Do you notice those one-syllable words? The Elizabethans really understood short words. Each one-syllable word becomes a heavy blunt chunk of butter that is melted and baked into the pound cake of the line. . . Gascoigne said that to write a delectable poem you must "thrust as few words of many syllables into your verse as may be." The more monosyllables, the better, he said.
When I read this earlier this weekend, I thought of hymns, old and new. But mostly new. I have to say that some of the new hymn writing I admire is flawed by using too many polysyllabic words. Good words; words with meaning and richness. But in the end, perhaps words that get in the way of our singing, that don't melt in our ears and tongues and hearts and souls.

Yes, I have to say that a certain personal favorite (here unnamed) gets hung up here. While another, Timothy Dudley-Smith, so often triumphs with single syllables. This morning we sang Bob Kauflin's "O Great God" and I think the only word of 3-syllables is "occupy;" by and large this very good little hymn passes the single-syllable test. One may also compare most classic hymns with (for example) some very fine hymns from the pen of the late James M. Boice. Great ideas, solid concepts, glorious themes. But, to paraphrase the emperor in "Amadeus" - "too many syllables."

And it makes me wonder: will this be a predictor of the long-term success/use of a hymn?

C. S. Lewis famously called hymns "third rate poetry set to fourth rate music." Don't go to Lewis for encouragement about church music. But I take issue with the great man. Hymn poetry is the most disciplined form I can imagine. And when it's good it is very, very good. (And to be fair, when it is bad, it is horrid.) This notion of the value of single syllable words just may be another aspect of my hymn selection matrix; I think we're on to something.

Thursday, June 2, 2011


Sabbatical - I thought I'd be writing more. Full time grad school was more intense than I expected. Since the semester ended, I've been alternating between relaxing and panic about the remaining weeks. Trying to redeem the time. Reading some things that I wanted to get to during sabbatical.

And reading some surprises, too. Like Nicholson Baker, The Anthologist, on loan from my sister. I'm just past midway, and my jury is still out on whether it is to be recommended. But this passage, read last night (Wednesday night), really speaks to my present sabbatical condition:

Thursday is the day of fear. On Monday you're in great shape because you've got the whole week. Then Tuesday, still pretty good, still at the beginning more or less. Then Wednesday, and you're poised, and you can accomplish much if you just apply yourself vigorously and catch up. And then suddenly, you're driving under that huge tattered banner, with that T and that H and that U and that frightening R and the appalling S - THURSDAY - and you slide down the steep slope toward the clacking shredder blades that wait on Sunday afternoon. Another whole week of your one life. (or, in the present case, your sabbatical)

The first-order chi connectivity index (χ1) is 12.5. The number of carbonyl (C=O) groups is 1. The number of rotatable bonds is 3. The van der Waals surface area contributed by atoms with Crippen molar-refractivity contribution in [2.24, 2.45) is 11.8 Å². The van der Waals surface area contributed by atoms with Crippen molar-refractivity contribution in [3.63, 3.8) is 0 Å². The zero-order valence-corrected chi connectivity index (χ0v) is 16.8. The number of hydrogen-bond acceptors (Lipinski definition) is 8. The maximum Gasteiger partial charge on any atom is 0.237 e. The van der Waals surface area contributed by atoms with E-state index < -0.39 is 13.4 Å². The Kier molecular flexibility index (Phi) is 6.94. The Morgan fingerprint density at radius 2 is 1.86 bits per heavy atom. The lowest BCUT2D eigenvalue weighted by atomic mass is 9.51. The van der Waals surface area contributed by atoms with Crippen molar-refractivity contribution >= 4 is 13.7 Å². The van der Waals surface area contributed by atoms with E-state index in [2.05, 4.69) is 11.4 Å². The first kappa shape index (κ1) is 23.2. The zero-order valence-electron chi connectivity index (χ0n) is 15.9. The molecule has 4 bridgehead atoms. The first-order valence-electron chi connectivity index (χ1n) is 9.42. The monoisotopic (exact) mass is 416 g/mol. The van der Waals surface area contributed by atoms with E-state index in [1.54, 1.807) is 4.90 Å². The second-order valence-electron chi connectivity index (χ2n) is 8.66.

Well, it's not so bad as that, but I do get the Thursday shakes, and the countdown will soon change from "weeks" to "days." I'm enjoying a lot of reading. The Anthologist is my bedtime read. Earlier this week I finished Mary Shelley's Frankenstein. I am working through some of Eugene Peterson's newer books, and Calvin Stapert, A New Song for an Old World. An introduction to western musical aesthetics will surely be started and well underway before next Thursday's "clacking shredder blades."

Tuesday, March 29, 2011


Except for time at home, and with family, and when we can get it, with friend, I am finding myself on the "outside" during these weeks of sabbatical.

Enjoying grad school, I nevertheless recognize that I am not only a "non-traditional student" but also that after this one semester full time, I will again become that phantasm - the part-time, occasional student. By the time I'm done with this program, I think everyone in classes with me this semester will be long gone from Wheaton College!

Long nourished by any gathering of the American Choral Directors Association, I just didn't "connect" with this year's national convention here in Chicago. Yes, partly because I was not there the whole time. And partly because of my focus this winter. Partly too, it might be said, because I'm not sure how much the glories of choral music will be welcomed, embraced, or included in my future work. In other words, I love choral music, but how much of what I hear at ACDA will make its way into the public worship of which I have a part?

Two weeks ago I had my first contact with FMCS - Forum on Music in Christian Scholarship. Sort of a throwback to my long-gone days in the world of musicology, it was a well-organized, collegial, very academic meeting with interesting papers, well presented. And I thought, "I don't really belong here anymore."